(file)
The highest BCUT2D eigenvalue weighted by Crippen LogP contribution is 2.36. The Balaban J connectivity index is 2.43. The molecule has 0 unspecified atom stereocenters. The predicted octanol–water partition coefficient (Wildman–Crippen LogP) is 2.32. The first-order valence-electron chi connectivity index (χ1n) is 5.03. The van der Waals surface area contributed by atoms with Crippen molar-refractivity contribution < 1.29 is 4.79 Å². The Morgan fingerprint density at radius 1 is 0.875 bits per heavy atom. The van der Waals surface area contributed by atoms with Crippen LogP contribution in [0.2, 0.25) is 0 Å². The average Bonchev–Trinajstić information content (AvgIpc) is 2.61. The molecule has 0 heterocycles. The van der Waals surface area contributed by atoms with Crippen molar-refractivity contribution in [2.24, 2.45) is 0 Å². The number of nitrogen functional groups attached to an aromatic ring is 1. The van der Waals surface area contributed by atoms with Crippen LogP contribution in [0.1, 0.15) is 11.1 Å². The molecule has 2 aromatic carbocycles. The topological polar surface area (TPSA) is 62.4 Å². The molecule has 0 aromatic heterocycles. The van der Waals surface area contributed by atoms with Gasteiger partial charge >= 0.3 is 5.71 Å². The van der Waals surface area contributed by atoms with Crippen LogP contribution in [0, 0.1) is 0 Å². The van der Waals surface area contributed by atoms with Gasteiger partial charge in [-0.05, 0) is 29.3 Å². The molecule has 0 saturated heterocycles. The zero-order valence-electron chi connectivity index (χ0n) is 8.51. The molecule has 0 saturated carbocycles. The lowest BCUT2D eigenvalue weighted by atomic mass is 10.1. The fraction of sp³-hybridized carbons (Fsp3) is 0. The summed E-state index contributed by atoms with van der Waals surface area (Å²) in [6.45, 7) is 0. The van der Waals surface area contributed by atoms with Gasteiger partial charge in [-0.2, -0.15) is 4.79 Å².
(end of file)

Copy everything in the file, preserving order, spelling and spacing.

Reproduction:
The highest BCUT2D eigenvalue weighted by Crippen LogP contribution is 2.36. The Balaban J connectivity index is 2.43. The molecule has 0 unspecified atom stereocenters. The predicted octanol–water partition coefficient (Wildman–Crippen LogP) is 2.32. The first-order valence-electron chi connectivity index (χ1n) is 5.03. The van der Waals surface area contributed by atoms with Crippen molar-refractivity contribution < 1.29 is 4.79 Å². The Morgan fingerprint density at radius 1 is 0.875 bits per heavy atom. The van der Waals surface area contributed by atoms with Crippen LogP contribution in [0.2, 0.25) is 0 Å². The average Bonchev–Trinajstić information content (AvgIpc) is 2.61. The molecule has 0 heterocycles. The van der Waals surface area contributed by atoms with Crippen molar-refractivity contribution in [2.24, 2.45) is 0 Å². The number of nitrogen functional groups attached to an aromatic ring is 1. The van der Waals surface area contributed by atoms with Crippen LogP contribution in [0.1, 0.15) is 11.1 Å². The molecule has 2 aromatic carbocycles. The topological polar surface area (TPSA) is 62.4 Å². The molecule has 0 aromatic heterocycles. The van der Waals surface area contributed by atoms with Gasteiger partial charge >= 0.3 is 5.71 Å². The van der Waals surface area contributed by atoms with Crippen LogP contribution in [0, 0.1) is 0 Å². The van der Waals surface area contributed by atoms with Gasteiger partial charge in [-0.05, 0) is 29.3 Å². The molecule has 0 saturated heterocycles. The zero-order valence-electron chi connectivity index (χ0n) is 8.51. The molecule has 0 saturated carbocycles. The lowest BCUT2D eigenvalue weighted by atomic mass is 10.1. The fraction of sp³-hybridized carbons (Fsp3) is 0. The summed E-state index contributed by atoms with van der Waals surface area (Å²) in [6.45, 7) is 0. The van der Waals surface area contributed by atoms with Gasteiger partial charge in [-0.2, -0.15) is 4.79 Å².